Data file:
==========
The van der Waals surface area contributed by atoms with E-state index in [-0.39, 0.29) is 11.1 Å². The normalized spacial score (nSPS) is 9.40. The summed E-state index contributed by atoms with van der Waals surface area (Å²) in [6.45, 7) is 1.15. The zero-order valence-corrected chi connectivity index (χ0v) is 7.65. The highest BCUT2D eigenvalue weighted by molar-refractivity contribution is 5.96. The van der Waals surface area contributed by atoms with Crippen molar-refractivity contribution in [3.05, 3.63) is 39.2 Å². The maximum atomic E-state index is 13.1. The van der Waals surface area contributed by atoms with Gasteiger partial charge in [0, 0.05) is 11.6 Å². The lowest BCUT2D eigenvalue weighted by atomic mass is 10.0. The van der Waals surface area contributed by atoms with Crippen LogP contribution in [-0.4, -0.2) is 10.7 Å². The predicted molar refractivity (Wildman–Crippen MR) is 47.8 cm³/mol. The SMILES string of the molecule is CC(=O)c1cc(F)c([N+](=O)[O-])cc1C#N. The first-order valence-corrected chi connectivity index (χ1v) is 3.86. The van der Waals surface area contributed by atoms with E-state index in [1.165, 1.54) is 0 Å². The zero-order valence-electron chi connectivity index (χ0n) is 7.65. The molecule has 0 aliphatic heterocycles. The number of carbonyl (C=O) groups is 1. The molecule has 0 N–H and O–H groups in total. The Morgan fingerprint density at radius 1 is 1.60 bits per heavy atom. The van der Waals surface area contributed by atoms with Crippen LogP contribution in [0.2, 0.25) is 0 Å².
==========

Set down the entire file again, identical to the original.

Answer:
The van der Waals surface area contributed by atoms with E-state index in [-0.39, 0.29) is 11.1 Å². The normalized spacial score (nSPS) is 9.40. The summed E-state index contributed by atoms with van der Waals surface area (Å²) in [6.45, 7) is 1.15. The zero-order valence-corrected chi connectivity index (χ0v) is 7.65. The highest BCUT2D eigenvalue weighted by molar-refractivity contribution is 5.96. The van der Waals surface area contributed by atoms with Crippen molar-refractivity contribution in [3.05, 3.63) is 39.2 Å². The maximum atomic E-state index is 13.1. The van der Waals surface area contributed by atoms with Gasteiger partial charge in [0, 0.05) is 11.6 Å². The lowest BCUT2D eigenvalue weighted by atomic mass is 10.0. The van der Waals surface area contributed by atoms with Crippen LogP contribution in [-0.4, -0.2) is 10.7 Å². The predicted molar refractivity (Wildman–Crippen MR) is 47.8 cm³/mol. The SMILES string of the molecule is CC(=O)c1cc(F)c([N+](=O)[O-])cc1C#N. The first-order valence-corrected chi connectivity index (χ1v) is 3.86. The van der Waals surface area contributed by atoms with E-state index in [1.165, 1.54) is 0 Å². The zero-order valence-electron chi connectivity index (χ0n) is 7.65. The molecule has 0 aliphatic heterocycles. The number of carbonyl (C=O) groups is 1. The molecule has 0 N–H and O–H groups in total. The Morgan fingerprint density at radius 1 is 1.60 bits per heavy atom. The van der Waals surface area contributed by atoms with Crippen LogP contribution in [0.2, 0.25) is 0 Å².